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How Zoom security incident response survived the pandemic

March 2020's influx of users meant the video conferencing company had to massively scale its incident response operation and the observability infrastructure that fed it, and fast.

BOSTON -- As the COVID-19 pandemic spread across the globe in early 2020, engineers at video conferencing company Zoom faced a daunting twofold task: improve incident response while accommodating exponential growth.

In December 2019, the number of daily meeting participants on Zoom's free and paid services was approximately 10 million. By March, when the pandemic reached the U.S. and forced a major transition to remote work, that number reached 200 million, according to a blog post by CEO Eric Yuan. From Dec 2019 to April 2020, the company saw 30 times number of daily meeting participants. The company also expanded its services to include Zoom Apps, which integrates with external business workflow services such as DocuSign's electronic signature tool, Asana workflow management and Dropbox online storage; a Contact Center offering; and a revamped Zoom Whiteboard feature.

Zoom's hybrid cloud infrastructure, including its security monitoring and observability data volumes, have grown accordingly, according to Zoom engineers who spoke at the AWS re:Inforce conference this week. The volume of security data logs produced by the company's apps in AWS, data center colocation facilities and SaaS services has gone from gigabytes per day to hundreds of terabytes per day.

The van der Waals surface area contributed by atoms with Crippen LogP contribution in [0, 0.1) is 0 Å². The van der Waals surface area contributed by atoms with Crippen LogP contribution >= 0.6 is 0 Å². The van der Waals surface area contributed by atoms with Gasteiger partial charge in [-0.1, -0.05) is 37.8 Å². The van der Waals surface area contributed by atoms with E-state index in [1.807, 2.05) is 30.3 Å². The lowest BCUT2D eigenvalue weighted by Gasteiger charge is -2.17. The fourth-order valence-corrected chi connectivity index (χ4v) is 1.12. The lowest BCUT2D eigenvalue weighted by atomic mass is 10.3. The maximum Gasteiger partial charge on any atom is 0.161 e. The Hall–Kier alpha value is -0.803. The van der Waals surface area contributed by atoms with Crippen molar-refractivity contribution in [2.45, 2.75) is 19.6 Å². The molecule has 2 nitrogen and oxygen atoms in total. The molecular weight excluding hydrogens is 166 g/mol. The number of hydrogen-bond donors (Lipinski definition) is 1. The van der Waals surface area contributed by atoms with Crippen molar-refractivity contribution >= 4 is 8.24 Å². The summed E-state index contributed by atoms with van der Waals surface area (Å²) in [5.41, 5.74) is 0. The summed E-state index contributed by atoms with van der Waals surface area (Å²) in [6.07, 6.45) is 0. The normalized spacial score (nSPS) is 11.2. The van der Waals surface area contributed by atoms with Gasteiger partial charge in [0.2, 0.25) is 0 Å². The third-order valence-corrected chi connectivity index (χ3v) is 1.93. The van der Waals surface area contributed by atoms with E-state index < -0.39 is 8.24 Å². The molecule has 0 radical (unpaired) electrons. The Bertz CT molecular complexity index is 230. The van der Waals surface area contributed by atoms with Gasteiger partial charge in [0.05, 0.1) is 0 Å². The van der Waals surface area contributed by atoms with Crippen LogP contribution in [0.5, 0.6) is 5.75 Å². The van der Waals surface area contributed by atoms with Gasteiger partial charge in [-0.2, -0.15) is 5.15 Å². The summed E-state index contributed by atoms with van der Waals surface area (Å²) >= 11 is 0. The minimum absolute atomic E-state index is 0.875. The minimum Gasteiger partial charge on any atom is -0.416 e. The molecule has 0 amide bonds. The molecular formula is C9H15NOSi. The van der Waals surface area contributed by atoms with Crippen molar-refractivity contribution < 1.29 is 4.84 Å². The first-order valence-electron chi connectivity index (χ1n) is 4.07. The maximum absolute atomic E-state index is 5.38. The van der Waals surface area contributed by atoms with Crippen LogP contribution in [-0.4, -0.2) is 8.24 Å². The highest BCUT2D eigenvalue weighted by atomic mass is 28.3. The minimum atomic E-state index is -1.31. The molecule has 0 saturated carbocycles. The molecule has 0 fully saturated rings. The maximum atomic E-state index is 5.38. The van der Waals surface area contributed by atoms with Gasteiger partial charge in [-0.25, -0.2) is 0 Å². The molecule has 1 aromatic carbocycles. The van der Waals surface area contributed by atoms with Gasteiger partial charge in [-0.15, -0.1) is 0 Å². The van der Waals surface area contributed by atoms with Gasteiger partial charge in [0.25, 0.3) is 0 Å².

Before the pandemic, the company's security data log infrastructure consisted of a handful of servers -- a single search head, 10 clustered log indexers and a few intermediate log forwarders, said Iman Roodbaei, security infrastructure and data architect at Zoom, during the presentation.

"Now, we have more than 250 indexers, more than 200,000 forwarders at the peak of use, and more than 50 intermediate forwarders," Roodbaei said.

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Zoom security under scrutiny amid a firehose of data

Zoom's security practices were called into question by customers just after the initial pandemic surge in late March 2020, when reports surfaced about a vulnerability in Zoom's Windows client that could expose user credentials. This, along with concerns about Zoom bombing and encryption, prompted Yuan to make a public commitment to improve security in a blog post on April 1. In the 90 days that followed, Zoom hired executives including a new president of product and engineering, a chief information security officer and a chief operating officer, and enacted a freeze on all its software features not related to privacy, trust and security.

Zoom was able to rapidly scale their security practice in response to unforeseen business circumstances because they started working on a framework [for scalability] before the pandemic.
Amit AgrawalLead solutions architect, AWS

In the meantime, Zoom had contracted with AWS on a Security Epics program before the pandemic, according to this week's presentation. Security Epics consist of professional and technical services, including AWS Organizations for account access control, Amazon GuardDuty for threat detection, and AWS Security Hub for cloud security posture management; upskilling training for more than 100 operations and security staff through hands-on workshops and labs; and incident response simulations.